Amazon, HP, Dell, Microsoft are among a group of tech behemoths expected to move production capabilities out of China in reaction to the continuing trade battle between the U.S. and China.
A report in the Nikkei Asian Review last week cited several sources about the tech giants’ plans. It said they are sticking to their departure scenarios even though a truce was reached between U.S. President Donald Trump and the Chinese President Xi Jinping on June 29. HP and Dell want to move up to 30% of their notebook production work out of China, several sources told the Nikkei Asian Review.
Meanwhile, Microsoft, Amazon, Google, Sony and Nintendeo want to move at least some game console and smart speaker manufacturing out of China. Lenovo Group, Acer and Asustek Computer are evaluating an exodus, according to its sources. The report didn’t cite sources by name, but analysts have been predicting such moves for months by many electronics manufacturers.
In an earlier report, Nikkei said Apple was exploring moving up to 30% of its iPhone production away from China. Apple would not comment, however.
China makes more PCs and smartphones than any other country. Its combined exports and imports in electronics grew to $1.35 trillion in 2017, according to a report by Chinese researcher QianZhan.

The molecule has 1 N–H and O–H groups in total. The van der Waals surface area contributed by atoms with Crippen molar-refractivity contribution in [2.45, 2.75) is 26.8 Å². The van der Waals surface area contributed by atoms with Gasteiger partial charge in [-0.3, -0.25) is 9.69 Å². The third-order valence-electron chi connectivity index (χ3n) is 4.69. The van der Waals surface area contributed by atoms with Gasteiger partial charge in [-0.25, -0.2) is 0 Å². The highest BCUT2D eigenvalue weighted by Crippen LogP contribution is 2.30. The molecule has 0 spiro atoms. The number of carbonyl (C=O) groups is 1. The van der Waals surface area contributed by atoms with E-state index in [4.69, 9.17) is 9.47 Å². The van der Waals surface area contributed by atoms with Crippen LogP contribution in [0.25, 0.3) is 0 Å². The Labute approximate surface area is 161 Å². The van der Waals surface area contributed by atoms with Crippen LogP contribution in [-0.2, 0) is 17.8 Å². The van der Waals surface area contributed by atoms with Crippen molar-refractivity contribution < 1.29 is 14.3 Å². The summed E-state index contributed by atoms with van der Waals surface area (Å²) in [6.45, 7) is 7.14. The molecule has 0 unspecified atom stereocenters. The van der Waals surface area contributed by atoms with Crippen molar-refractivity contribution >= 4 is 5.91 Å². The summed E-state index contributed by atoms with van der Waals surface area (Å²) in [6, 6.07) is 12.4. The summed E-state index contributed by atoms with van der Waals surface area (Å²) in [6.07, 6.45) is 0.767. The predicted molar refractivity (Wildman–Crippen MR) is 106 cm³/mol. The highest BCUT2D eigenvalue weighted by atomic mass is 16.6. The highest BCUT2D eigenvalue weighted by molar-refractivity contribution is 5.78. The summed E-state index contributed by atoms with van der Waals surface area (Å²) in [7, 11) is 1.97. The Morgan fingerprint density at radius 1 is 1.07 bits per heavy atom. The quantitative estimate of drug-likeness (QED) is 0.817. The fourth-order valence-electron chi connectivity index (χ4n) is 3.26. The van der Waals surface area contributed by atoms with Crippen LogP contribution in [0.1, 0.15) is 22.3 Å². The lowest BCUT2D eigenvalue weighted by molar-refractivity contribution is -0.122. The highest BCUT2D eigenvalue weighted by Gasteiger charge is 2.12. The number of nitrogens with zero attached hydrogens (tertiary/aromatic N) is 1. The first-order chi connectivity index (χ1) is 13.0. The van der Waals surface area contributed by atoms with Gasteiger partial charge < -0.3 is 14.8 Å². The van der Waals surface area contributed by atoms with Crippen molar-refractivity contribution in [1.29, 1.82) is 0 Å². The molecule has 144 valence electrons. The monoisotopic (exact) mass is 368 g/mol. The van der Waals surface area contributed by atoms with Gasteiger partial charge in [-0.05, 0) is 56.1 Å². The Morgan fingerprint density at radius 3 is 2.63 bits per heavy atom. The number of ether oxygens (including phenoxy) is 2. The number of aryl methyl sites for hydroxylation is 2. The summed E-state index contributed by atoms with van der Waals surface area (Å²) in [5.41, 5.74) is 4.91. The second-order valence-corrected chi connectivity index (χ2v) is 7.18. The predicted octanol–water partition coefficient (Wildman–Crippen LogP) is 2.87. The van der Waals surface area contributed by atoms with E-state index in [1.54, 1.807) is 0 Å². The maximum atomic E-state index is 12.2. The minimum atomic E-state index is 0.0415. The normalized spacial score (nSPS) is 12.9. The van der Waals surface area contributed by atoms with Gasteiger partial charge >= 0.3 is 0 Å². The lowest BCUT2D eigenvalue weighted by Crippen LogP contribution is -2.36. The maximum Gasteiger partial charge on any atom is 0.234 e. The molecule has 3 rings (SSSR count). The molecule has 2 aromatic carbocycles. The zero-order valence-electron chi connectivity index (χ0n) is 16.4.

Quanta Computer, Foxconn Technology and Inventec have all moved some production of data center servers out of China to Taiwan, Mexico and the Czech Republic in the past 18 months to avoid the threat of tariffs. The U.S. has tariffs on $250 billion in Chinese imports into the U.S., and some companies worry there could be more tariffs in coming weeks.
The loss of production in China will inevitably lead to job losses, further hurting the overall economy, now at a slow pace.
“The country’s economy will have to brace for a further slowdown and many factory workers need to look for jobs elsewhere,” said Darson Chiu, an economist for the Taiwan Institute of Economic Research. He predicted southeast Asian countries and India will become the new competitive hubs.
“China would suffer over the years ahead if it could no longer benefit from the know-how that globally competitive exporters bring to its economy,” said Mark Williams, a China economist for Capital Economics.
Most of the companies cited in the report would not comment, but Lenovo said it had not made a decision to move production from China, while Microsoft said it had no active plans to withdraw any manufacturing work.